Poor state at the UoM is also noticed by faculty units

Centre for Civic Education (CCE) points to the concerning findings of the UoM’s self-evaluation process conducted by commissions on organizational units’ level, whose reports were used as a basis by the UoM’s Board for the Quality System Management for the adoption of accompanying opinions and recommendations.

As stated in the letter of the Board submitted to the Senate, the self-evaluation was conducted for the first time at the UoM, although the Law on Higher Education and the Statute of the UoM stipulate that UoM is obliged to conduct this procedure regularly. It is also worrying that this issue was not considered as a priority by the Senate of UoM, as the umbrella body of that institution, but was in the last place within the item that refers to information and questions. Having in mind that the adoption of the final report is the responsibility of the Board for the Management, according to the out-of-date information from the UoM’s website, this was not on the agenda yet, and therefore the position of that body is not familiar.

In the opinions and recommendations of the Board for each unit, the part related to the standard of improving the culture of quality and academic integrity is highlighted, to which the CCE has been warning for years.

Hence, it was stated that no disciplinary proceedings were initiated against any of the students at the Faculty of Medicine, Law and Economics, which is unusual for units with a large number of students, and which the Board interprets as a way of avoiding processing non-academic behaviour. It is also noted that students generally did not attend the course on academic integrity, which is free of charge and available in digital format, and although the Law prescribes it as mandatory, students’ participation in student surveys is also lacking, which limits the assessment of the quality of studies. Among the most outstanding examples, the Faculty of Law stands out, where the participation of only 2.27% of students who rated their studies with an average grade of 3.6 (on a scale of 1 to 5) was registered.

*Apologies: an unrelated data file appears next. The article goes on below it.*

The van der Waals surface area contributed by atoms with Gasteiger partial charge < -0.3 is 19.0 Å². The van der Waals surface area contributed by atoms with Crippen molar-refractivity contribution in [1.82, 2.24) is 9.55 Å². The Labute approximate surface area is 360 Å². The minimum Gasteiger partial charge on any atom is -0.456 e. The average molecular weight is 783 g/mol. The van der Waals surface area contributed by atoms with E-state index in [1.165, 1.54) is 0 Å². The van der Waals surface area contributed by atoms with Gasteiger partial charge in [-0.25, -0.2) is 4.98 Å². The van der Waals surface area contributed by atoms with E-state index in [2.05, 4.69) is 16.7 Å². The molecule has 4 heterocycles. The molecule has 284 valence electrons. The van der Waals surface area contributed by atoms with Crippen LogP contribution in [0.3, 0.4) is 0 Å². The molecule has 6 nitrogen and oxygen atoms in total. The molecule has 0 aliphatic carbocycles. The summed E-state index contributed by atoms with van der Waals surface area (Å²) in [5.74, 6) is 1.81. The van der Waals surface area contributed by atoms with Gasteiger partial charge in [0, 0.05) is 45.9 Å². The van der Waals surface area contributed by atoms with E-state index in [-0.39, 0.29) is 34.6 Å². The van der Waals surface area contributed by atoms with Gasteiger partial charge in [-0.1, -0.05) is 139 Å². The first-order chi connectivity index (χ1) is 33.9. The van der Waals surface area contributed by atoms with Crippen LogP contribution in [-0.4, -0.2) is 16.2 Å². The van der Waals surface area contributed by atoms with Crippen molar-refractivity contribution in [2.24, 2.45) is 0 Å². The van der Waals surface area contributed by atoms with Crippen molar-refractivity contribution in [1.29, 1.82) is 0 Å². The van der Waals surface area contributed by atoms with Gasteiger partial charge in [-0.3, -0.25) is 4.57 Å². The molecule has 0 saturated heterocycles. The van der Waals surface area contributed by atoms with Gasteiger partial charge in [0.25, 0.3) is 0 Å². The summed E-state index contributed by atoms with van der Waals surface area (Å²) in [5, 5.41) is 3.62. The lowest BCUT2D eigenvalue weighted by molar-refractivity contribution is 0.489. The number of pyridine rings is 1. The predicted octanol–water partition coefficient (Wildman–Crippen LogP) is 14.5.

Interestingly, the Board records the best situation in terms of meeting this standard at the Faculty of Sports and Physical Education, although the operating mode of the staff at that faculty has often been an issue in the media in the context of non-adequate management and pressure on students to increase citations.

A small number of students who attend internships during their studies are registered at the Faculty of Natural Sciences and Mathematics, as well as at the Faculty of Law and the Faculty of Sports and Physical Education. In addition, a low percentage of practical lessons were recorded at the Faculty of Political Sciences (FPS) and the Biotechnical Faculty. However, most of the problems relate to the passing rates and average student performance, which is negatively led by the Faculty of Mechanical Engineering, which recorded an average grade of E in the first year of study, while the average duration of I and II years of study at the Faculty of Metallurgy and Technology is explained by low passing in mathematics and physics.